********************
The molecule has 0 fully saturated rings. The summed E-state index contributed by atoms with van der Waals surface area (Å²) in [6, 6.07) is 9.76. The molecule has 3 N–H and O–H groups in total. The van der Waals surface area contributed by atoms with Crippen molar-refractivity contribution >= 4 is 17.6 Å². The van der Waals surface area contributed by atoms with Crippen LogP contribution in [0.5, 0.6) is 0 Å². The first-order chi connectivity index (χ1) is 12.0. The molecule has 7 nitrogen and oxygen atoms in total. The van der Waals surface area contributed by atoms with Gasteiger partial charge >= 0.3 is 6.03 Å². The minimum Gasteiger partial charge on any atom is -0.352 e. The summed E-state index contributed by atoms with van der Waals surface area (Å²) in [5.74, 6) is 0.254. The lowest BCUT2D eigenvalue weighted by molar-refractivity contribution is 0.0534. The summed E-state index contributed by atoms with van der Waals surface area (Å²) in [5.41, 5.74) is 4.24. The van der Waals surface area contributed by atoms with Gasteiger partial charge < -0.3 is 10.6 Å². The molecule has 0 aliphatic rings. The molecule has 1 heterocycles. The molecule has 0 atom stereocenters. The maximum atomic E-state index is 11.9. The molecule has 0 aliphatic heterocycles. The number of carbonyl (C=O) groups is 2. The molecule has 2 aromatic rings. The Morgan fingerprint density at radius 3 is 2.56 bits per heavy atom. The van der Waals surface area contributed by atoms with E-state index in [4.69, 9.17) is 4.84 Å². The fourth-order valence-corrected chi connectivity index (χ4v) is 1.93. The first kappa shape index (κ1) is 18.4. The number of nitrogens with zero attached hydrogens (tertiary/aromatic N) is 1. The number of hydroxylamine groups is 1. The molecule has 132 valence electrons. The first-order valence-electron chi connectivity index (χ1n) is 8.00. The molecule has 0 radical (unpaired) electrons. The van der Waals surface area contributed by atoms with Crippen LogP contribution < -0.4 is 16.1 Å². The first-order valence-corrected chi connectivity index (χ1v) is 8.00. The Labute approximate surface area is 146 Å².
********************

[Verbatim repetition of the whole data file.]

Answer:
The molecule has 0 fully saturated rings. The summed E-state index contributed by atoms with van der Waals surface area (Å²) in [6, 6.07) is 9.76. The molecule has 3 N–H and O–H groups in total. The van der Waals surface area contributed by atoms with Crippen molar-refractivity contribution >= 4 is 17.6 Å². The van der Waals surface area contributed by atoms with Crippen LogP contribution in [0.5, 0.6) is 0 Å². The first-order chi connectivity index (χ1) is 12.0. The molecule has 7 nitrogen and oxygen atoms in total. The van der Waals surface area contributed by atoms with Gasteiger partial charge >= 0.3 is 6.03 Å². The minimum Gasteiger partial charge on any atom is -0.352 e. The summed E-state index contributed by atoms with van der Waals surface area (Å²) in [5.74, 6) is 0.254. The lowest BCUT2D eigenvalue weighted by molar-refractivity contribution is 0.0534. The summed E-state index contributed by atoms with van der Waals surface area (Å²) in [5.41, 5.74) is 4.24. The van der Waals surface area contributed by atoms with Gasteiger partial charge < -0.3 is 10.6 Å². The molecule has 0 aliphatic rings. The molecule has 1 heterocycles. The molecule has 0 atom stereocenters. The maximum atomic E-state index is 11.9. The molecule has 0 aliphatic heterocycles. The number of carbonyl (C=O) groups is 2. The molecule has 2 aromatic rings. The Morgan fingerprint density at radius 3 is 2.56 bits per heavy atom. The van der Waals surface area contributed by atoms with E-state index in [4.69, 9.17) is 4.84 Å². The fourth-order valence-corrected chi connectivity index (χ4v) is 1.93. The first kappa shape index (κ1) is 18.4. The number of nitrogens with zero attached hydrogens (tertiary/aromatic N) is 1. The number of hydroxylamine groups is 1. The molecule has 132 valence electrons. The first-order valence-electron chi connectivity index (χ1n) is 8.00. The molecule has 0 radical (unpaired) electrons. The van der Waals surface area contributed by atoms with Crippen LogP contribution < -0.4 is 16.1 Å². The first-order valence-corrected chi connectivity index (χ1v) is 8.00. The Labute approximate surface area is 146 Å².